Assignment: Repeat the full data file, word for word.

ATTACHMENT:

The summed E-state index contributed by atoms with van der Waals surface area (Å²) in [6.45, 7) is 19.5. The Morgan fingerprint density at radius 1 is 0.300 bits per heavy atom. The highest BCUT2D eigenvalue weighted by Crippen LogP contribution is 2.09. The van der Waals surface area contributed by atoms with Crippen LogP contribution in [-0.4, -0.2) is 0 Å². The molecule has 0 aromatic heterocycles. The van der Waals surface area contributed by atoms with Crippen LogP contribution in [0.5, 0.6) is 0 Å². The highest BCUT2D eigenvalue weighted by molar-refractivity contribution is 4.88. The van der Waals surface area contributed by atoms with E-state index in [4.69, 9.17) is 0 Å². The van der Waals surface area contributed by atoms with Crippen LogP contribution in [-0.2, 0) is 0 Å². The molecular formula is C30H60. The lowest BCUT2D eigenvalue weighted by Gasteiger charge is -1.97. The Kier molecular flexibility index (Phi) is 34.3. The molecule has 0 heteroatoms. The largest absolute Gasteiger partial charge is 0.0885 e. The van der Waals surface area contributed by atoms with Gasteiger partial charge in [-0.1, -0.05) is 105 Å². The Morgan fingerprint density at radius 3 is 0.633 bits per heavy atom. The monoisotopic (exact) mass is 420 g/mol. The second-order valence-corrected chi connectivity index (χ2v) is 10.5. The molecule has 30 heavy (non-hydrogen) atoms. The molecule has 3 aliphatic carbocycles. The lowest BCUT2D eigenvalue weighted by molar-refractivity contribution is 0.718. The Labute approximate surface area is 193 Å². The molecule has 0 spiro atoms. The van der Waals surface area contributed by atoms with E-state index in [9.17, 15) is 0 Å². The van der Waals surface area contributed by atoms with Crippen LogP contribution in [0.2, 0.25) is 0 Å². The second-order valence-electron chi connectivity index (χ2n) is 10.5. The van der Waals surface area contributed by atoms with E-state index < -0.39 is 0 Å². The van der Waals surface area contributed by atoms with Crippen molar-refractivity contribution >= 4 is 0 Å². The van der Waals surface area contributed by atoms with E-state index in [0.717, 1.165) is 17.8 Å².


The summed E-state index contributed by atoms with van der Waals surface area (Å²) in [6.45, 7) is 19.5. The Morgan fingerprint density at radius 1 is 0.300 bits per heavy atom. The highest BCUT2D eigenvalue weighted by Crippen LogP contribution is 2.09. The van der Waals surface area contributed by atoms with Crippen LogP contribution in [-0.4, -0.2) is 0 Å². The molecule has 0 aromatic heterocycles. The van der Waals surface area contributed by atoms with Crippen LogP contribution in [0.5, 0.6) is 0 Å². The highest BCUT2D eigenvalue weighted by molar-refractivity contribution is 4.88. The van der Waals surface area contributed by atoms with E-state index in [4.69, 9.17) is 0 Å². The van der Waals surface area contributed by atoms with Crippen LogP contribution in [-0.2, 0) is 0 Å². The molecular formula is C30H60. The lowest BCUT2D eigenvalue weighted by Gasteiger charge is -1.97. The Kier molecular flexibility index (Phi) is 34.3. The molecule has 0 heteroatoms. The largest absolute Gasteiger partial charge is 0.0885 e. The van der Waals surface area contributed by atoms with Gasteiger partial charge in [-0.1, -0.05) is 105 Å². The Morgan fingerprint density at radius 3 is 0.633 bits per heavy atom. The monoisotopic (exact) mass is 420 g/mol. The second-order valence-corrected chi connectivity index (χ2v) is 10.5. The molecule has 30 heavy (non-hydrogen) atoms. The molecule has 3 aliphatic carbocycles. The lowest BCUT2D eigenvalue weighted by molar-refractivity contribution is 0.718. The Labute approximate surface area is 193 Å². The molecule has 0 spiro atoms. The van der Waals surface area contributed by atoms with E-state index in [9.17, 15) is 0 Å². The van der Waals surface area contributed by atoms with Crippen LogP contribution in [0.2, 0.25) is 0 Å². The second-order valence-electron chi connectivity index (χ2n) is 10.5. The van der Waals surface area contributed by atoms with E-state index < -0.39 is 0 Å². The van der Waals surface area contributed by atoms with Crippen molar-refractivity contribution >= 4 is 0 Å². The van der Waals surface area contributed by atoms with E-state index in [0.717, 1.165) is 17.8 Å².